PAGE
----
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Whenever I start with a new advisor as a client, we go through an exercise that helps me learn about their business. I ask the question, “What is the most disappointing reason you ever lost a client” or “What is an example of a time when you didn’t click with a client,” here’s what I get as the response:

  • I lost a client I really liked because the market went down and he/she felt uncomfortable with how much they lost.
  • We’re in the process of losing a client because he/she always takes credit for the good stock picks in the portfolio yet we get credit for the stocks that don’t do well, even if it’s only a short term decline.
  • They left me for another advisor who promised them better performance.
  • They had unrealistic expectations about what level of return they should achieve given how much risk they were able to take.

A perilous road for both advisor and client

I have personally experienced this problem myself. When I was an advisor, I had one client who had moderate risk tolerance. After years of telling me she was happy with the performance, one day she dropped a line on me that went something like this:

(In an edgy tone of voice). “Lately it seems like I’m losing more money than I’m comfortable with. I want that to be fixed right away.”

Fix it? Like I can wave a magic wand. I didn’t know what to say. I felt betrayed. To make it worse, this client was an attorney and I had the fear I was going to get sued.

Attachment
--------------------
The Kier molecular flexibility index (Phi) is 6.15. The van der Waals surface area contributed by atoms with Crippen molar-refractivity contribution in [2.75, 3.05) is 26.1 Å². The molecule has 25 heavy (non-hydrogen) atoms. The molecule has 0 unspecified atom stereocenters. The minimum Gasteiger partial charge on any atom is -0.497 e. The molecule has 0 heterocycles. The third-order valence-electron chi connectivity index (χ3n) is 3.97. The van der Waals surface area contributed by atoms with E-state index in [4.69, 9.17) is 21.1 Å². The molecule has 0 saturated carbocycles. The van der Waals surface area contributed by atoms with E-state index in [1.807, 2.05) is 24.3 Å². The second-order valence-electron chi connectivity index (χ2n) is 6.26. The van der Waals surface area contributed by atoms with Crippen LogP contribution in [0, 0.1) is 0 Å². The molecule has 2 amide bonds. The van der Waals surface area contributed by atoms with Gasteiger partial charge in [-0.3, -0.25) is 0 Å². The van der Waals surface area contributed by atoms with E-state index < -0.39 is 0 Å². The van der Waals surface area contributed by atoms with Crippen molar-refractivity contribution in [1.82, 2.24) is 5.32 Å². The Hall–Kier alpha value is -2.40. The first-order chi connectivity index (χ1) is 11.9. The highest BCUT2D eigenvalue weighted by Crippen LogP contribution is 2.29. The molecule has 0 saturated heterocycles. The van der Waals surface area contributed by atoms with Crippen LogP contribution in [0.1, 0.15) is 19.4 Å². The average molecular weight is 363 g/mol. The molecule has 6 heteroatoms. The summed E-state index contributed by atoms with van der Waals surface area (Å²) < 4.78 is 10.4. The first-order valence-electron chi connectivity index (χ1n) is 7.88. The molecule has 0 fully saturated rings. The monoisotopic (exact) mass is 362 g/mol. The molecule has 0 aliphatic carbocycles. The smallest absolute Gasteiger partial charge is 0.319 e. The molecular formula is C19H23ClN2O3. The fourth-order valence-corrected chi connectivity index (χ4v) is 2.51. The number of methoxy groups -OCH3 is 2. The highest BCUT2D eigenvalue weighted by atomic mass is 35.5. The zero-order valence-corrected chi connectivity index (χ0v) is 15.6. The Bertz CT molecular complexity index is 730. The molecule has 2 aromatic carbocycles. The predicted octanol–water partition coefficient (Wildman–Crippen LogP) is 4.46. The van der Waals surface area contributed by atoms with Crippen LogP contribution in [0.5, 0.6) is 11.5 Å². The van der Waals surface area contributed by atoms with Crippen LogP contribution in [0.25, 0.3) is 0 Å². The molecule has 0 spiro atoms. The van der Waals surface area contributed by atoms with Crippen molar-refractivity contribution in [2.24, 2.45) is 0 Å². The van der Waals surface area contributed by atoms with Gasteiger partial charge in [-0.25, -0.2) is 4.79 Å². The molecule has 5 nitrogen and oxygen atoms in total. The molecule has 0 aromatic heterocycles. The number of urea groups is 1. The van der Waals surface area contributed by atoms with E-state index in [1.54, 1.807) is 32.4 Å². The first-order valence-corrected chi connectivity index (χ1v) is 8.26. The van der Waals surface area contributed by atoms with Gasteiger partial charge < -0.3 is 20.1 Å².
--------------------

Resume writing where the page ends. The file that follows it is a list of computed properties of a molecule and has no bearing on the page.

And that’s the whole problem. We’re both afraid for our life savings; she doesn’t want to lose hers in the market, and I don’t want to lose mine getting sued by her.

The communication between two people defines the relationship. There’s a major misalignment of expectations between the client and advisor when it comes to risk, and it’s not the client’s job to solve the problem.

The whole risk conversation has to change.

Six phrases to avoid using when talking about risk

1. “This model portfolio averages 15% return year-over-year.”

They hear: I’m going to make 15% this year.

When this becomes problematic: Remember that it is statistically a rarity for the market to achieve its average – Aaron Klein of Riskalyze and I discussed this on a podcast that you can listen to here. Inevitably you’re setting your client up for disappointment.

2. “According to this risk questionnaire, you’re a conservative investor.”

They hear: I won’t lose any money.

When this becomes problematic: The problem with putting people into categories based upon what a risk questionnaire says is that the output isn’t clearly defined.